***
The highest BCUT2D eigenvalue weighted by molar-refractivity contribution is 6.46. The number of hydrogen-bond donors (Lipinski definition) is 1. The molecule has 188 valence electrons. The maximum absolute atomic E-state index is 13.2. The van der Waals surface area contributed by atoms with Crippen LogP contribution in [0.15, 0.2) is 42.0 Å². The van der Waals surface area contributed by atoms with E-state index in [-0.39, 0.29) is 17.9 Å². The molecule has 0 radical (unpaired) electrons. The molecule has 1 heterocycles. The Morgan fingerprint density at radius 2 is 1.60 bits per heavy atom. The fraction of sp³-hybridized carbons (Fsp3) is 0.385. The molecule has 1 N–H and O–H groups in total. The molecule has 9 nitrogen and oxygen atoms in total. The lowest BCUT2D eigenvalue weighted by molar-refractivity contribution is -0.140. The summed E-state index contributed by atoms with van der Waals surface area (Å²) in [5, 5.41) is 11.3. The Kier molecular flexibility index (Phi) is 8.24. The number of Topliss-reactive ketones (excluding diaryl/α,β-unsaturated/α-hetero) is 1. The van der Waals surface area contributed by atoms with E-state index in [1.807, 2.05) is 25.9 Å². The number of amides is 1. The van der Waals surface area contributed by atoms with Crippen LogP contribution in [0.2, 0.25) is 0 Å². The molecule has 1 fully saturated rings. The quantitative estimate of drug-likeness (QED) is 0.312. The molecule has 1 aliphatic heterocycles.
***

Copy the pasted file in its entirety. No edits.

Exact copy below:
The highest BCUT2D eigenvalue weighted by molar-refractivity contribution is 6.46. The number of hydrogen-bond donors (Lipinski definition) is 1. The molecule has 188 valence electrons. The maximum absolute atomic E-state index is 13.2. The van der Waals surface area contributed by atoms with Crippen LogP contribution in [0.15, 0.2) is 42.0 Å². The van der Waals surface area contributed by atoms with E-state index in [-0.39, 0.29) is 17.9 Å². The molecule has 0 radical (unpaired) electrons. The molecule has 1 heterocycles. The Morgan fingerprint density at radius 2 is 1.60 bits per heavy atom. The fraction of sp³-hybridized carbons (Fsp3) is 0.385. The molecule has 1 N–H and O–H groups in total. The molecule has 9 nitrogen and oxygen atoms in total. The lowest BCUT2D eigenvalue weighted by molar-refractivity contribution is -0.140. The summed E-state index contributed by atoms with van der Waals surface area (Å²) in [5, 5.41) is 11.3. The Kier molecular flexibility index (Phi) is 8.24. The number of Topliss-reactive ketones (excluding diaryl/α,β-unsaturated/α-hetero) is 1. The van der Waals surface area contributed by atoms with E-state index in [1.807, 2.05) is 25.9 Å². The number of amides is 1. The van der Waals surface area contributed by atoms with Crippen LogP contribution in [0.2, 0.25) is 0 Å². The molecule has 1 fully saturated rings. The quantitative estimate of drug-likeness (QED) is 0.312. The molecule has 1 aliphatic heterocycles.